The country’s first metro project was started in 2007. 12 years later, the budget for the project increased by 300%, compared to the initial outlay. Yet, only 56% has been completed so far. The project can be halted in the near future if the bottlenecks are not settled.

At the time of approval in 2007, Metro Line 1 was projected to cost VND17.388 trillion. This ballooned to VND47 trillion over the years. The Japan International Cooperation Agency (JICA) shoulders 88.4% of the budget in the form of official development assistance loan (ODA).

Source: saigoneer

As a Saigon native, I experienced first-hand for years the terrible infrastructure of my city. The streets were built several decades ago. Back then, there were not as many inhabitants in the city as there are now. Not even close. Fast forward, many people from poorer cities flock to the city for better career opportunities and income. More cars are bought and run. More big buses are operated. More houses are built. Yet, the drainage system and the streets in the city haven’t been upgraded accordingly. It usually took me 30 mins to commute over a distance of 10km with my scooter. The only time that the city doesn’t have traffic jam is probably before 7am and after 8pm.

From Saigon to Vungtau, a distance of 120km, it takes two hours and the travel can be pretty dangerous if you ride a scooter. In China, it takes 4.5 hours to travel from Shanghai to Beijing or vice versa, a distance of more than 1,300km. The difference cannot be bigger.

If you fly domestically in Vietnam, take my word. Either go extremely late or first flight in the morning. Any flight between 7AM and 10PM is almost guaranteed to be delayed. One of the reasons for the horrible delays is that the airports cannot accommodate the number of flights and aircrafts.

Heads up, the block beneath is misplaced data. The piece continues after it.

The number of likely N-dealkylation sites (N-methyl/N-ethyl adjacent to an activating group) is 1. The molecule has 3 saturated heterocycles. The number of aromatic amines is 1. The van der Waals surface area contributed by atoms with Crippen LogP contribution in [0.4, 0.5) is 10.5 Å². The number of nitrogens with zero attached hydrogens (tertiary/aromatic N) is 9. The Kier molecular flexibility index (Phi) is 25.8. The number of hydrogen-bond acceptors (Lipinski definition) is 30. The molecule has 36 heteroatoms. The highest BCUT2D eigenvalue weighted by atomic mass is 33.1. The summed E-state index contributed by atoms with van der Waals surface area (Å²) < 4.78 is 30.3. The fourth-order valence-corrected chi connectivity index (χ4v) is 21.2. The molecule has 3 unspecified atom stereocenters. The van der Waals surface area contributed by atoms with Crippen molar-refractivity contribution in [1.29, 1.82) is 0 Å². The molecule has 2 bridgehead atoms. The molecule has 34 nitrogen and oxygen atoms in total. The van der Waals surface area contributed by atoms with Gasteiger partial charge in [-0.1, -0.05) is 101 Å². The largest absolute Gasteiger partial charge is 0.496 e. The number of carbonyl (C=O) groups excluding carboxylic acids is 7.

A country needs a robust infrastructure to grow. Right now, Vietnam doesn’t have that. I am not confident in the possibility that it will change any time soon in the future.

Furthermore, I am not a big fan of growing by being the source of cheap labor, being the factory of the world. It’s ok in the beginning, but it’s not sustainable in the long run. Vietnam needs to look at Singapore or Nordic countries to get some inspiration and lessons for using education and services to grow the economy. Plus, the infrastructure is amazing, at least in Finland.

Tipping culture

This morning, a friend shared with me a passage from an online article, as follows:

A 2018 survey found people ages 18–27 are the most likely to shortchange the restaurant waitstaff. In fact, 10 percent admitted to routinely leaving no tip at all. Here’s a tip for all you millennials: Try leaving a few bucks on the table instead of posting pictures of your food to social media.

I found it baffling. The tipping culture in the US or Canada doesn’t really make sense to me. Wait staff enters a labor agreement with restaurant owners for a reason. They agree to the benefits and compensation offered by the owners. Without any involvement from customers. Customers have nothing to do with that. Yet, customers are forced to make up for the low wage. In some cases, tips are just expected, but in others, tips are automatically added to the bills. For the past two and a half years in the US, I could count on two hands the times when I felt satisfied with customer services at restaurants. Staff repeatedly and unnecessarily interferes in my conversation with the people I am with or rushes us out by proposing the bill when we are not done yet. Yet, tips are either expected or forced. How does that make sense?